... COLORS ...
The Sheltie colors come in three broad strokes: sable, black, and blue merle.
Within these categories, Shetland Sheepdog colors offer varying amounts of tan, mahongany, black, gray and white, to make a variety of beautiful combinations - officially known as sable, tri color, bi black, blue merle and bi blue. feature patches of white around the neck, chest, legs, and toes in what's called an "Irish" patten, common to all the Sheltie coats.
Conspicuous white body spots (other than the normal distribution of white on the chest and legs) also lose points. Shelties with more than 50 percent white fur are disqualified. Yep, dog standards are pretty strict, and they need to be because that's how breeders maintain the specific look of the Shetland Sheepdog breed.
The sable Sheltie color arises from a dominant allele (gene variant).
This dominance makes it the most common coat color among Shelties. Curiously, sable Sheltie puppies are born with subtle hues which deepen and intensify with the development of the double coat.
The sable color may develop further as the dog matures - as does the thickness and quality of the double coat.
The classic Sheltie, sables range from light gold to mahogany.
Bi black Shelties comprise of solid black hairs which make up most of the coloring, alongside Irish patches of white fur. Bi black Shelties are so named for their black-and-white mixture, where bi is Latin for two. They fall under the umbrella term of black Shelties.
he bi black Sheltie allele is recessive, which makes it the least common type of Sheltie color. Interestingly, the opposite is true in many other dog breeds, where black is the dominant allele. To produce bi black puppies, breeders either need one or both parents to be bi black too. That said, breeding two tri colors (see below) can also produce a few bi black puppies if both parents are carriers of the recessive black allele.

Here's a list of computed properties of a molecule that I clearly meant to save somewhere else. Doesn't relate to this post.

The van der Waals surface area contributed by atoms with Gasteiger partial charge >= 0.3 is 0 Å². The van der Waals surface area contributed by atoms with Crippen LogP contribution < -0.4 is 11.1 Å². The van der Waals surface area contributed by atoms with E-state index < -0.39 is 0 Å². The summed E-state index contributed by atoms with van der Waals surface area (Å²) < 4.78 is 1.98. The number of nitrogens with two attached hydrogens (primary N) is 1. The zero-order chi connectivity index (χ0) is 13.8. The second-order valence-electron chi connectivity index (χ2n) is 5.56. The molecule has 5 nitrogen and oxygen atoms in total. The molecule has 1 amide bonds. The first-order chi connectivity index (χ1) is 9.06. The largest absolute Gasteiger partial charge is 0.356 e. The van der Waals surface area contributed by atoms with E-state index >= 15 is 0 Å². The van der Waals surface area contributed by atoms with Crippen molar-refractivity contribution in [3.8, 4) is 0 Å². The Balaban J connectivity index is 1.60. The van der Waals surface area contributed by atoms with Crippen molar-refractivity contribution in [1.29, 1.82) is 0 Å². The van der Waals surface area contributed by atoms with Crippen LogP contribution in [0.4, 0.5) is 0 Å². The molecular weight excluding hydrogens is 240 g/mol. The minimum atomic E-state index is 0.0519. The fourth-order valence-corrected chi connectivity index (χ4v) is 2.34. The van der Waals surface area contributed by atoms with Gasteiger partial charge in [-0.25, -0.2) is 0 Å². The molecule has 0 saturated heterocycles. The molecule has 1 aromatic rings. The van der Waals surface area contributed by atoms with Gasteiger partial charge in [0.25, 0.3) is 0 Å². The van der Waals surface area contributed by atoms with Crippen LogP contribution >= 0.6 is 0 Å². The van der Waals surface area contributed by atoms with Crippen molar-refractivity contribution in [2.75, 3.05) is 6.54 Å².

ri color Shelties are a gorgeous combination of black, white and tan. They fall under the black Sheltie category too. As per the Irish pattern, the white fur appears on the chest and legs. The tan fur is usually found on the cheeks, throat, ears, eyes, legs and under the tail.
You'll see a few more tri color Shelties around thanks to their genetics: tri color is recessive to sable, but dominant to bi black. Shelties with both sable and tri color alleles are known as "tri factored" and can pass on either coat color to their puppies.
THE BLUE MERLE
Blue merle Shelties could be considered tri color Shelties with color modifications. This creates a coat in which the black hairs are diluted into various shades of gray-blue. There's also the white and tan dsitribution of a regular tri color.
Unlike the Sheltie colors seen so far, merle Shelties are not produced by color genes. Instead, they are created by a color modifier gene which affects the base color of the dog (black or sable). The same modifier gene can also give the dog either one or two blue eyes.
Breeding two blue merles has a 1 in 4 chance of creating a double merle - and this has serious health consequences. While it results in a stunning all-white coat, the lack of melanin drastically impacts development of the eyes in the womb. Many double merles are born blind, or deaf, or both.
Bi blue Shelties have only blue merle and white colors (ie - no tan).
Like the other Sheltie colors, the overall pattern is Irish with a white chest and legs. They have varying degrees of mottling, and the eye color can be blue or merled.
A bi blue is created when a bi black Sheltie meets a merle modifier. It's fairly unusual to see, although careful Sheltie breeders can manipulate their odds of producing bi blues by having a handle on the underlying genetics. They are healthy dogs, possessing only one merle gene, as opposed to two merle genes which creates the blind double merle.